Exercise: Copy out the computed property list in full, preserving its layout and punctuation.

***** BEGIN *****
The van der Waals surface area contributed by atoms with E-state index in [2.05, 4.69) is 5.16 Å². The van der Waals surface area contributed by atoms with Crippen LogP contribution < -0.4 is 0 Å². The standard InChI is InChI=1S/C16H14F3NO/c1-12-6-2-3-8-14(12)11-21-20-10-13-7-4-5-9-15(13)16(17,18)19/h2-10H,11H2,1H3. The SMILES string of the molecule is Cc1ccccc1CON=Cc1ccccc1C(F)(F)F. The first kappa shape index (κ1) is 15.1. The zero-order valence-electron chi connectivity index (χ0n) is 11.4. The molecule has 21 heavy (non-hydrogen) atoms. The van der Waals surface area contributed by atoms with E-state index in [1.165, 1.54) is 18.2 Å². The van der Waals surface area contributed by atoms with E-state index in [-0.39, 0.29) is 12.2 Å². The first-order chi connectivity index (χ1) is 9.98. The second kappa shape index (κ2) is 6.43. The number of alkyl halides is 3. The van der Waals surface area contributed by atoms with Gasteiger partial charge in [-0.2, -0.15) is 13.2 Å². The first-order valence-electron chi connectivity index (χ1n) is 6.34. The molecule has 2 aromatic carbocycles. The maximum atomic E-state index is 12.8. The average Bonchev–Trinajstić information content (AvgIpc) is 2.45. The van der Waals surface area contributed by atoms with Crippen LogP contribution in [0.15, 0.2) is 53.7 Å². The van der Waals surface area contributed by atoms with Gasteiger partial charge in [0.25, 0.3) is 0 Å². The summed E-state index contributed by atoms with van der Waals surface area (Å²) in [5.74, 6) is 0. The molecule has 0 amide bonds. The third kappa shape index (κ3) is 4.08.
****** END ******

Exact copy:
The van der Waals surface area contributed by atoms with E-state index in [2.05, 4.69) is 5.16 Å². The van der Waals surface area contributed by atoms with Crippen LogP contribution < -0.4 is 0 Å². The standard InChI is InChI=1S/C16H14F3NO/c1-12-6-2-3-8-14(12)11-21-20-10-13-7-4-5-9-15(13)16(17,18)19/h2-10H,11H2,1H3. The SMILES string of the molecule is Cc1ccccc1CON=Cc1ccccc1C(F)(F)F. The first kappa shape index (κ1) is 15.1. The zero-order valence-electron chi connectivity index (χ0n) is 11.4. The molecule has 21 heavy (non-hydrogen) atoms. The van der Waals surface area contributed by atoms with E-state index in [1.165, 1.54) is 18.2 Å². The van der Waals surface area contributed by atoms with E-state index in [-0.39, 0.29) is 12.2 Å². The first-order chi connectivity index (χ1) is 9.98. The second kappa shape index (κ2) is 6.43. The number of alkyl halides is 3. The van der Waals surface area contributed by atoms with Gasteiger partial charge in [-0.2, -0.15) is 13.2 Å². The first-order valence-electron chi connectivity index (χ1n) is 6.34. The molecule has 2 aromatic carbocycles. The maximum atomic E-state index is 12.8. The average Bonchev–Trinajstić information content (AvgIpc) is 2.45. The van der Waals surface area contributed by atoms with Crippen LogP contribution in [0.15, 0.2) is 53.7 Å². The van der Waals surface area contributed by atoms with Gasteiger partial charge in [0.25, 0.3) is 0 Å². The summed E-state index contributed by atoms with van der Waals surface area (Å²) in [5.74, 6) is 0. The molecule has 0 amide bonds. The third kappa shape index (κ3) is 4.08.